'Finders Keepers' Is Sundance's First Great Find


One of the joys (and terrors) of a film festival as vast and varied as Sundance is the fact that, at any moment, you can duck into a last-minute screening, with only a vague idea of what you’re about to see. Sometimes, of course, the film in question turns out to be a drag, and you sink slowly into your seat, realizing you just committed the next 114 minutes of your life to a Bosnian hip-hopera. But once in a while, you get something like Finders Keepers, a heartbreaking, often devastating documentary that’s one of this year’s first happy surprises.

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Referred to by some around Park City as “the severed leg movie,” Finders Keepers goes deep on one of the better-known news-of-the-weird stories of the last decade: In 2004, a North Carolina man named John Wood lost his leg in a plane accident; later, after a series of mishaps and mistakes, the leg wound up inside a BBQ cooker that was sold in an auction to Shannon Whisnant, a flea-market maven whose subsequent discovery made him an instant celebrity — and set off a decade-long squabble between the two men, who fought in public (and on TV) over who could claim true ownership of the stuck-in-limbo limb.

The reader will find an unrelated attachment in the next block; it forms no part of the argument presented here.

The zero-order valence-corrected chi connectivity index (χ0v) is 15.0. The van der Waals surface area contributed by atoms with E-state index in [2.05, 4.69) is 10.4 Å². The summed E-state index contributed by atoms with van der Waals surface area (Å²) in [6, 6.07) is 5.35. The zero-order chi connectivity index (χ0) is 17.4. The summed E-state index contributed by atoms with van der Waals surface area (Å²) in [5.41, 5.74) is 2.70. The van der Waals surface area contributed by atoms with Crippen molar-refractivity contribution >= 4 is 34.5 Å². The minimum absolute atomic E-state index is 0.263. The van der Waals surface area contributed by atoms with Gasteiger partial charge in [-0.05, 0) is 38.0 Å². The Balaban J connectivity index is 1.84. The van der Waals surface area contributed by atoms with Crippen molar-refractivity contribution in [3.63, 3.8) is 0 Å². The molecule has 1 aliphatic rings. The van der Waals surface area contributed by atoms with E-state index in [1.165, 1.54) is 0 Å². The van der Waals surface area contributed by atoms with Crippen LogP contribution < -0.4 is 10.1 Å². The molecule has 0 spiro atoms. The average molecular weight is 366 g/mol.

Directors Bryan Carberry and J. Clay Tweel — the latter of whom worked as a producer on the similarly delightful doc The King of Kong — could easily have kept this story at a surface level, playing up its absurd scenario and eccentric characters for laughs. But Finders Keepers quickly reveals itself to be less about a vagabond leg, and more about, well, America itself: The way our families’ deep-rooted histories and animosities can haunt us forever; the way that fame warps and compromises our baseline beliefs; and the way addiction can cause ripples that will never quite settle. Most of all, though, Finders Keepers isabout our shared stubbornness, which is portrayed here as both an innate survival skill and a cause of sometimes irreparable harm: “Forgive and forget?” a subject says at one point. “Let’s not.”

That fighting spirit — and the damage it can do — runs throughout Finders Keepers, and it’s one of the many reasons that a few festival-goers on Friday (including myself) could be heard quietly sniffling by the end credits. We’d come in to the theater expecting, at best, a goofy lark about a missing appendage, only to find a story as heartfelt and harrowing as anything the festival can offer. It’s proof that, for those choosing what to see at Sundance, sometimes it’s best to dodge the heavily hyped offerings and instead — dare we say it? — go out on a limb.

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